WASHINGTON — At a moment when American negotiators say they see some signs of movement on the part of Iran toward a broad nuclear deal with the United States, the head of the United Nations nuclear inspection organization declared Friday that Iran had stopped answering the agency’s questions about suspected past efforts to design the components of a bomb.
The director general of the International Atomic Energy Agency, Yukiya Amano, said commitments Iran had made to provide more information on what he called “possible military dimensions” had not been carried out. He said that while he had received assurances from Iran’s president, Hassan Rouhani, that he was “willing to clarify the ambiguity” in documents and computer records that appear to show work on a variety of technologies that can be used to detonate a weapon, the cooperation had not been forthcoming.
“What is needed now is action,” Mr. Amano said, referring to a list of about a dozen issues that Iranian officials have declined to answer for years. Iran has argued that what has been described as evidence is fabricated, and that it has answered a sufficient number of questions.
Mr. Amano’s comments pointed up a key question about the negotiations that American officials have been loath to discuss in public: In a final deal, would Iran be required to publicly admit its past activities, or merely provide a mechanism for monitoring its actions in the future? For years American and I.A.E.A. officials have insisted that Iran must provide access to the scientists and research and development sites that were the basis for intelligence reports that it had a fast-paced nuclear program until the end of 2003.
The United States concluded, during the Bush administration, that the program was dramatically slowed at the end of that year by order of the country’s supreme leader, Ayatollah Ali Khamenei, though low-level activities are believed to have continued.
Mr. Amano’s comments came as Secretary of State John Kerry, speaking to Al Hunt on “The Charlie Rose Show,” said Friday that he was preparing to enter “a slog” of negotiations in Oman next weekend, and in Vienna after that, in an effort to reach an agreement by the Nov. 24 deadline. “We’re closer than we were a week ago or 10 weeks ago,” he said. “But we’re still with big gaps,” and he said he feared that the Iranians would “get stuck in a tree of their own making, on one demand or another.”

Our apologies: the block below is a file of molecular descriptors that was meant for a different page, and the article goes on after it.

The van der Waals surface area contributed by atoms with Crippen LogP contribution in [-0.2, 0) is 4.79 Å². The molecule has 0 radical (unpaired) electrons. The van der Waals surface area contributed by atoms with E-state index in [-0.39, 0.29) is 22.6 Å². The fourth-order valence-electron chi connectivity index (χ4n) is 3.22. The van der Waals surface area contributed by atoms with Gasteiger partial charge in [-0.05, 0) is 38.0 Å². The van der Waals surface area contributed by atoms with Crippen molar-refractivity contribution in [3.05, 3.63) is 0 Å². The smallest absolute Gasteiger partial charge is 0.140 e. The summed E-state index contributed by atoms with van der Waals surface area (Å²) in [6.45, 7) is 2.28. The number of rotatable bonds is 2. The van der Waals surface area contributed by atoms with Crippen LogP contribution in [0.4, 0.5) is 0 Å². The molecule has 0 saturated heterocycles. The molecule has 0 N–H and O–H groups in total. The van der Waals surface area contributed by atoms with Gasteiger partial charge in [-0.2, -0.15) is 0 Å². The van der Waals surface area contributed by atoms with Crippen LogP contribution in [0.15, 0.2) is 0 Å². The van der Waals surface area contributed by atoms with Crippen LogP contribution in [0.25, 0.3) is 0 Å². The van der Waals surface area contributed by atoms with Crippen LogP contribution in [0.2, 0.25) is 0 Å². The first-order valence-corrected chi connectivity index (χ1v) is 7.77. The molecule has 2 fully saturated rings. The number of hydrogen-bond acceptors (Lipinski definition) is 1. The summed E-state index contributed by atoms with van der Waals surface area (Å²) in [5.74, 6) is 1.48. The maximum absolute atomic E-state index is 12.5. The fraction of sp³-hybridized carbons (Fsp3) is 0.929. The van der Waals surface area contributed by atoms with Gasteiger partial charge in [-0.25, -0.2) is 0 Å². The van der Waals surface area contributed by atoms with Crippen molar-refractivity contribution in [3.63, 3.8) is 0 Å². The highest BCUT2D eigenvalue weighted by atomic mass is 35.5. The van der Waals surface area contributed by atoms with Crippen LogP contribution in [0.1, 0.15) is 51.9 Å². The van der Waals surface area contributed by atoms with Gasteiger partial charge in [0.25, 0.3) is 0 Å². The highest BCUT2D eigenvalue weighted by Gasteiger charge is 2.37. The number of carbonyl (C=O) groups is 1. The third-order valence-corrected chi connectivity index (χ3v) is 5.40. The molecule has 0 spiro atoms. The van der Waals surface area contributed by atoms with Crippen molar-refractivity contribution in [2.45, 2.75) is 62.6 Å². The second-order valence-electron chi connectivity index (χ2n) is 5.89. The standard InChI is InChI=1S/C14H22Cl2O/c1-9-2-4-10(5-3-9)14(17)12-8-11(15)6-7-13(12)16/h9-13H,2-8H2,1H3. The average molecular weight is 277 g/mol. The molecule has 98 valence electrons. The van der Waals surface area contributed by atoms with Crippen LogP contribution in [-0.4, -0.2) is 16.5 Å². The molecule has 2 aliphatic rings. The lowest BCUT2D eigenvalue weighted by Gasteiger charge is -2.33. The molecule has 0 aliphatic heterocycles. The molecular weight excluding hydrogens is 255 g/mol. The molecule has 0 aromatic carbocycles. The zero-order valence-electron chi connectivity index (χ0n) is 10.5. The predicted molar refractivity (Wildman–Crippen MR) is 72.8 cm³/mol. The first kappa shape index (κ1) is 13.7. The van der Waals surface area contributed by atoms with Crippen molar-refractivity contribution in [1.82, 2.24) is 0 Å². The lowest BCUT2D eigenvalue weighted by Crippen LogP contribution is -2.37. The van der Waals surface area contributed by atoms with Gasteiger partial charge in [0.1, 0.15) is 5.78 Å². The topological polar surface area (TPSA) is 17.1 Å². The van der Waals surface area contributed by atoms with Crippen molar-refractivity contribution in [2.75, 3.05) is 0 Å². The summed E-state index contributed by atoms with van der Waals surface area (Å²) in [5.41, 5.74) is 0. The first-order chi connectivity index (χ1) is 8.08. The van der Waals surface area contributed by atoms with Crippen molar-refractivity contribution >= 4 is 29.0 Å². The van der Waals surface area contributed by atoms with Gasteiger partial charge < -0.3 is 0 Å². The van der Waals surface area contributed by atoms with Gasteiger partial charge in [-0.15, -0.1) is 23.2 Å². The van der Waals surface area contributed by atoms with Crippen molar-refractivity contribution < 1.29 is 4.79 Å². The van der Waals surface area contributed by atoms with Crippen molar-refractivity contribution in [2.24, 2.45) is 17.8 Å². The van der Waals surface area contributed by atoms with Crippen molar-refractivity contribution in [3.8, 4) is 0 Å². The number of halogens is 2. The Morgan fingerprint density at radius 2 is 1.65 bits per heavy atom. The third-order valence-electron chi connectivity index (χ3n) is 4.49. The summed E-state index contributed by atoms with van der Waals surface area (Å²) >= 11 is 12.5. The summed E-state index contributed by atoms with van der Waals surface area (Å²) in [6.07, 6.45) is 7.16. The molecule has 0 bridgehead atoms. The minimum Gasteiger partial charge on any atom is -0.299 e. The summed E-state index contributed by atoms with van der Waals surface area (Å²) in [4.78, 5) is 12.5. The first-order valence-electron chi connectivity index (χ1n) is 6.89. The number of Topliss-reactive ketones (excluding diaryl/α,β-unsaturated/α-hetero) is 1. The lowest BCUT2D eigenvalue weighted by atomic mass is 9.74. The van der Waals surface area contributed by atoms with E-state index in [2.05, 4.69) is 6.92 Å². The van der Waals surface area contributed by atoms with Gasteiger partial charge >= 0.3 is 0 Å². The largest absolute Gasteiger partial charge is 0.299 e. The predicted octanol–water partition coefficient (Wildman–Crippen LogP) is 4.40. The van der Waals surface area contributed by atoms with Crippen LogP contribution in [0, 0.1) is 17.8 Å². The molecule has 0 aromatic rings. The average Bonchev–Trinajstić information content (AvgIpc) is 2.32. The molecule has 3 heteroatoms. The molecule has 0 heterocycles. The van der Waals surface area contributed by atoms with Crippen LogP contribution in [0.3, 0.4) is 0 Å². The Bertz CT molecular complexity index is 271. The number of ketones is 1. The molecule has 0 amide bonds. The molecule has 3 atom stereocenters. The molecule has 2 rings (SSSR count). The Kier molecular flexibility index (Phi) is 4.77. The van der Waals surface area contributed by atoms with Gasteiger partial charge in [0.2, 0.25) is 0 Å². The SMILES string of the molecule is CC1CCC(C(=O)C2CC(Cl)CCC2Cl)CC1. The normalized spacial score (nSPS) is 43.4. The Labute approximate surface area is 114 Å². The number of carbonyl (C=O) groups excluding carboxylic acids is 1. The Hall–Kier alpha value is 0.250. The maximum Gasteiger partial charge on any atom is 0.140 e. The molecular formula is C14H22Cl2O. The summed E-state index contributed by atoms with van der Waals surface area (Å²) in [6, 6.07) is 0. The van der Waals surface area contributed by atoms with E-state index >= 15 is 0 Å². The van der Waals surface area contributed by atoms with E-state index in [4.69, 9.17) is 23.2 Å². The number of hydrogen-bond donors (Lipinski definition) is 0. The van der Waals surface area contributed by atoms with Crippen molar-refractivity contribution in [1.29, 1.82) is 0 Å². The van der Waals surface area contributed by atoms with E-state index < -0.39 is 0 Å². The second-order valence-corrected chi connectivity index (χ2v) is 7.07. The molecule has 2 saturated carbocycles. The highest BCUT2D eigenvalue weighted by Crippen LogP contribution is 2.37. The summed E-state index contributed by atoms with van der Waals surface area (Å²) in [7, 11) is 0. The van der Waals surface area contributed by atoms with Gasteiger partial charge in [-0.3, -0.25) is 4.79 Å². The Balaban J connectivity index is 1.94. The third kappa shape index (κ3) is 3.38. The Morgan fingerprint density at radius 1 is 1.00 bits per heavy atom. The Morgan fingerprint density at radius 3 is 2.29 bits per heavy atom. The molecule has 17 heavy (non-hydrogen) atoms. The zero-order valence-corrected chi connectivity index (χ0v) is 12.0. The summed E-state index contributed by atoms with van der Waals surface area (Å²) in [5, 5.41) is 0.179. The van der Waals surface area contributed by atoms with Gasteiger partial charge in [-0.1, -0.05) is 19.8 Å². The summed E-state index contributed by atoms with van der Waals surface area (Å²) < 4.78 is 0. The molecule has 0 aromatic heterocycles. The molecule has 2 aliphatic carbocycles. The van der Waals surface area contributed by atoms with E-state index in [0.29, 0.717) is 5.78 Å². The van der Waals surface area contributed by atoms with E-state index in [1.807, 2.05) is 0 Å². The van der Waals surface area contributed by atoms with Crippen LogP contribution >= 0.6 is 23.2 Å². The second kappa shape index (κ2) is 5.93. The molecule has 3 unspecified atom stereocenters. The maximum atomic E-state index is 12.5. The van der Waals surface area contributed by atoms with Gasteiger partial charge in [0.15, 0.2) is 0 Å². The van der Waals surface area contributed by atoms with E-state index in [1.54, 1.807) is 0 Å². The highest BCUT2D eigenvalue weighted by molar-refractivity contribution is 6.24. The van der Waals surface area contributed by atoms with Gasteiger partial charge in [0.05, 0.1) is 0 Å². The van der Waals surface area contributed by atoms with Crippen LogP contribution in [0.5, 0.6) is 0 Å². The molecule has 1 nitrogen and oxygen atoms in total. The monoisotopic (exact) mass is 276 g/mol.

Mr. Kerry, along with the American negotiators, talked at length about cutting off what he called “four pathways to a nuclear weapon.” Two revolve around the enrichment of uranium at the Natanz and Fordow plants; he called the latter “the secret underground facility,” though President Obama announced its existence in 2010, after it was discovered by American allies. The third is a plutonium production at the Arak heavy-water reactor, which the Iranians allege the West has tried to sabotage. And the fourth is cutting off pathways to a bomb that are still covert.
Mr. Amano noted in his speech that several of the facilities now under inspection were once covert. But he focused most of his attention on Iran’s reluctance to answer questions, based on intelligence provided by the United States, Israel and other countries and in some cases supported by the agency’s own findings, about suspected work on weapons designs. Mr. Amano, like his predecessor, negotiated with Iran on a schedule for answering the questions. And, like his predecessor, he has discovered that Iranian officials have dragged their feet.
“This is not a never-ending process,” said Mr. Amano, adding that he thought the issues could be resolved in a year or two. Mr. Amano, a former Japanese diplomat, would not commit to making public Iran’s answers about suspected military action. So far the Iranians have refused to allow the I.A.E.A. to interview leading scientists who ran the programs, including Mohsen Fakhrizadeh, identified by the United States and the United Nations as the leader of many of the covert design projects.
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